The second edition of the Higgs Centre School of Theoretical Physics will take place in May 23-27, 2016 at the Higgs Centre, James Clerk Maxwell Building, Edinburgh. The scientific programme starts at 9:00 on Monday, May 23th, and ends at 18:00 on Friday, May 27th. The School comprises two in-depth lecture series, each involving five 2-hours lectures delivered on the blackboard, and a similar number of tutorials. For this year's School we are delighted to have:

**Thomas Becher** (Bern) "*Soft-Collinear Effective Field Theory and collider physics*"

High-energy processes at colliders involve an interesting interplay of soft and collinear emissions. Their all-order structure translates into factorization theorems which form the basis of all computations of collider processes. Soft-Collinear Effective Field Theory (SCET) provides a modern language to analyze factorization properties and is a convenient tool to perform resummations of enhanced higher-order corrections. These lectures will provide a gentle introduction to this effective field theory, by first discussing the physics of soft and collinear emissions on a diagrammatic level and then implementing their structure into an effective Lagrangian. We then discuss applications and show how the effective field theory can be used to improve predictions for multi-scale problems at colliders.

Reference: T. Becher, A. Broggio and A. Ferroglia, Lect. Notes Phys. 896 (2015); https://arxiv.org/pdf/1410.1892.pdf

Lectures: Monday through Friday, 9:00-11:00, Lecture Theatre A.

**Videos of lectures: **

Day 2 Lecture 1 Day 2 Lecture 2** **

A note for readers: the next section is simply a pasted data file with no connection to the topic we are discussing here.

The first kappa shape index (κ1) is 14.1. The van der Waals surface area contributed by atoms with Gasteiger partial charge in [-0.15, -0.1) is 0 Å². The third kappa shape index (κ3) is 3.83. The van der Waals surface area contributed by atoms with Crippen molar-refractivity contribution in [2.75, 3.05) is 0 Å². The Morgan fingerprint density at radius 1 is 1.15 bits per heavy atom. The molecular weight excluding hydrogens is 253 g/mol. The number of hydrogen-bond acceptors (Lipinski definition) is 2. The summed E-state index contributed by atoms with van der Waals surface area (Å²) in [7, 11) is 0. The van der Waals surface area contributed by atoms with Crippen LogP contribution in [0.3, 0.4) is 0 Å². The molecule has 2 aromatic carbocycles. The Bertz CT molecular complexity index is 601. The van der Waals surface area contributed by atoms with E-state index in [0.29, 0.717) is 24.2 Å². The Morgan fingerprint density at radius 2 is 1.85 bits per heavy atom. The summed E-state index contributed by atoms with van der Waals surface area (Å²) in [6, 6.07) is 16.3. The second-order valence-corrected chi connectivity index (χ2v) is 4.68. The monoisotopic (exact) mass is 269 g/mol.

Day 3 Lecture 1** **Day 3 Lecture 2** **

Day 4 Lecture 1 Day 4 Lecture 2

Day 5 Lecture 1 Day 5 Lecture 2

Tutorials: 11:30-13:00 at the Higgs Centre Seminar Room.

Exercises - day 1 Exercises - day 2 Exercises - day 3 Exercises - day 4

**David Cerdeno** (Durham) "*Dark Matter 101: from production to detection*"

In this course I will first review the main astrophysical and cosmological observations that have led to the introduction of a new type of matter that does not emit or absorb electromagnetic radiation. This Dark Matter (DM) constitutes approximately 27% of the Universe energy density and is the clearest hint for physics beyond the Standard Model. I will then address various mechanism for DM production in the Early Universe, solving in detail the thermal production of Weakly-Interacting Massive Particles (WIMPs). We will construct a simplified particle model for DM, ensuring that the correct relic abundance is obtained, and review some of the most popular constructions. In a last part of the course, I will provide an overview of current DM searches, presenting the most recent results for direct and indirect searches, as well as collider-physics implications.

Lectures: Monday through Friday 14:00-16:00 in Lecture Theatre A.

**Videos of lectures **Day 2

Day 3 Lecture 1 Day 3 Lecture 2** **

Day 4 Lecture 1 Day 4 Lecture 2** **

Day 5 Lecture 1 Day 5 Lecture 2

Tutorials: 16:30-18:00 at the Higgs Centre Seminar room.

The School's main target audience is PhD students working in Theoretical Particle Physics, in their second year on. Postdoctoral researches are also encouraged to participate. The School is funded by the Higgs Centre for Theoretical Physics (Edinburgh U.) and by the institute for Particle Physics Phenomenology (Durham U.). We charge no registration fees and are providing dinner for all participants on the evening of Thursday 26th.

For directions to the dinner venue, please see attached document (top right of page).

For any question concerning the School please contact the Higgs Centre secretary Lyndsey Ballantyne at admin-general [at] ph.ed.ac.uk